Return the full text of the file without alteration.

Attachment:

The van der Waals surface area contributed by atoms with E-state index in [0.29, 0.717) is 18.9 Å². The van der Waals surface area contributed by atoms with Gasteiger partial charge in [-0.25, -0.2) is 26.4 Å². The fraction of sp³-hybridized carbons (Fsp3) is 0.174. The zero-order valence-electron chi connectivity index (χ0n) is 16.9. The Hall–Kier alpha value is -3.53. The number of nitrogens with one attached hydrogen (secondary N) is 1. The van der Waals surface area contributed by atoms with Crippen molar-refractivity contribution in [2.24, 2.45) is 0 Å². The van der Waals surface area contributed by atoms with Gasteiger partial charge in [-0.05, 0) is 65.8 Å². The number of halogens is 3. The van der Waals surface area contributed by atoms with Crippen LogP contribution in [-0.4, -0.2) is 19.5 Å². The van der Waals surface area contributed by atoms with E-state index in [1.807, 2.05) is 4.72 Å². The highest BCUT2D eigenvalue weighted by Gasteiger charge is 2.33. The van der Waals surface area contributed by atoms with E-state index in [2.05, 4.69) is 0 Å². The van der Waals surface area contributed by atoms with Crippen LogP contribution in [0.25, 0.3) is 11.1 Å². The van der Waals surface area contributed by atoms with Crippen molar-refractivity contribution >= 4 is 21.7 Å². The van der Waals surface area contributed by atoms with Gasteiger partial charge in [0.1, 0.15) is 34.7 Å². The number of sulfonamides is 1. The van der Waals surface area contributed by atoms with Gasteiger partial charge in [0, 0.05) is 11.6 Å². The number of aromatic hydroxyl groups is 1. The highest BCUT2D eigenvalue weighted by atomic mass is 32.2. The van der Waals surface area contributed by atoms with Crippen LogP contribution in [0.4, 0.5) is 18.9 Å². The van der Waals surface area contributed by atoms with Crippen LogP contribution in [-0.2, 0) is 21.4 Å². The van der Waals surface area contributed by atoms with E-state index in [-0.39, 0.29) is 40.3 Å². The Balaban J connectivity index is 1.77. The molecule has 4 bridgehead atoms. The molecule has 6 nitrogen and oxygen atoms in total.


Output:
The van der Waals surface area contributed by atoms with E-state index in [0.29, 0.717) is 18.9 Å². The van der Waals surface area contributed by atoms with Gasteiger partial charge in [-0.25, -0.2) is 26.4 Å². The fraction of sp³-hybridized carbons (Fsp3) is 0.174. The zero-order valence-electron chi connectivity index (χ0n) is 16.9. The Hall–Kier alpha value is -3.53. The number of nitrogens with one attached hydrogen (secondary N) is 1. The van der Waals surface area contributed by atoms with Crippen molar-refractivity contribution in [2.24, 2.45) is 0 Å². The van der Waals surface area contributed by atoms with Gasteiger partial charge in [-0.05, 0) is 65.8 Å². The number of halogens is 3. The van der Waals surface area contributed by atoms with Crippen LogP contribution in [-0.4, -0.2) is 19.5 Å². The van der Waals surface area contributed by atoms with E-state index in [1.807, 2.05) is 4.72 Å². The highest BCUT2D eigenvalue weighted by Gasteiger charge is 2.33. The van der Waals surface area contributed by atoms with E-state index in [2.05, 4.69) is 0 Å². The van der Waals surface area contributed by atoms with Crippen LogP contribution in [0.25, 0.3) is 11.1 Å². The van der Waals surface area contributed by atoms with Crippen molar-refractivity contribution >= 4 is 21.7 Å². The van der Waals surface area contributed by atoms with Gasteiger partial charge in [0.1, 0.15) is 34.7 Å². The number of sulfonamides is 1. The van der Waals surface area contributed by atoms with Gasteiger partial charge in [0, 0.05) is 11.6 Å². The number of aromatic hydroxyl groups is 1. The highest BCUT2D eigenvalue weighted by atomic mass is 32.2. The van der Waals surface area contributed by atoms with Crippen LogP contribution in [0.4, 0.5) is 18.9 Å². The van der Waals surface area contributed by atoms with Crippen LogP contribution in [-0.2, 0) is 21.4 Å². The van der Waals surface area contributed by atoms with E-state index in [-0.39, 0.29) is 40.3 Å². The Balaban J connectivity index is 1.77. The molecule has 4 bridgehead atoms. The molecule has 6 nitrogen and oxygen atoms in total.